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Lipids are one of the major constituents of foods and are important in our diet for a number of reasons. They are a major source of energy and provide essential lipid nutrients.
Nevertheless, over-consumption of certain lipid components can be detrimental to our health, e.g. cholesterol and saturated fats.
In many foods, the lipid component plays a major role in determining the overall physical characteristics, such as flavor, texture, mouthfeel, and appearance.
For this reason, it is difficult to develop low-fat alternatives for many foods, because once the fat is removed some of the most important physical characteristics are lost.
Finally, many fats are prone to lipid oxidation, which leads to the formation of off-flavors and potentially harmful products.
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Qualitative Analysis: Color Reactions of Lipids
1. SOLUBILITY TEST
The test is based on the property of solubility of lipids in organic solvents and insolubility in water.
PRINCIPLE: The oil will float on water because of lesser specific gravity.
TEST: Take 3ml of solvents in each test tube and add 5 drops of a sample. For water and ethanol, it is insoluble and for chloroform and ether, it is soluble and hence the given sample is a lipid.
2. TRANSPARENCY TEST
All the lipids are greasy in nature. Therefore the test may be taken as a group test for lipids.
PRINCIPLE: The oil does not wet the paper.
TEST: Take 3ml of ether in a test tube and dissolve 5 drops of oil in it. Put a drop of the solution on the filter paper and let it dry. A translucent spot on the filter paper was observed and this indicates the greasy character of the lipid.
3. EMULSIFICATION TEST
When oil and water, which are immiscible, are shaken together, the oil is broken up into very tiny droplets that are dispersed in water. This is known as oil in water emulsion.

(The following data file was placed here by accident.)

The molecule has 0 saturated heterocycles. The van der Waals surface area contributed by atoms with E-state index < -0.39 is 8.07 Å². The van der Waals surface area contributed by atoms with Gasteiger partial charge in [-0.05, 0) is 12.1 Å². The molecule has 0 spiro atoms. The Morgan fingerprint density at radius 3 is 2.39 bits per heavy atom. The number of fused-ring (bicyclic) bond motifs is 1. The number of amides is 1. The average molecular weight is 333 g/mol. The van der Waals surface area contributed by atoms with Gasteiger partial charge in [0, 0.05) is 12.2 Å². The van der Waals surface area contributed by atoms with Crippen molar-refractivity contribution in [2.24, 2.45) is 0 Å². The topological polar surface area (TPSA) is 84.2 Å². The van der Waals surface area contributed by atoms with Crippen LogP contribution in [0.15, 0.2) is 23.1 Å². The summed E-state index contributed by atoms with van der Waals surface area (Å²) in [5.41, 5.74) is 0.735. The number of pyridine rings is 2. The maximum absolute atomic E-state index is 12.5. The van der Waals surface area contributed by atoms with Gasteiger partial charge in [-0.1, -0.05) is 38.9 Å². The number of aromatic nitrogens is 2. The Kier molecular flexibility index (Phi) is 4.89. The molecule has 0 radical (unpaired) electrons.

The water molecule due to the high surface tensions has a tendency to come together and form a separate layer. This is why the oil and water emulsion is unstable in the presence of substances that lower the surface tension of water. Eg: Sodium carbonate, soap, bile salts, etc.
The tendency of the water molecule to coalesce is decreased and the emulsion becomes stable.
Since bile salts cause the greatest decrease in surface tension they are the best emulsifying agents.
TEST: Take 3ml of water and add 5 drops of the sample. In another test tube, 10ml of water is added to an ethanolic solution of lipid contents and is mixed and two layers are observed and this confirms the presence of lipids.
4. A TEST FOR UNSATURATION
The unsaturated fatty acids absorb iodine at the double bonds until all the double bonds are saturated with iodine. Hence the amount of iodine required to impart its color to the solution is a measure of the degree of the fatty acids.
TEST: Take 1ml of chloroform and add methanol and one drop of oil. to this add 1drop of iodine. Chloroform dissolve sample gives red color which decolorizes the iodine giving brown color. This indicates the presence of fatty acids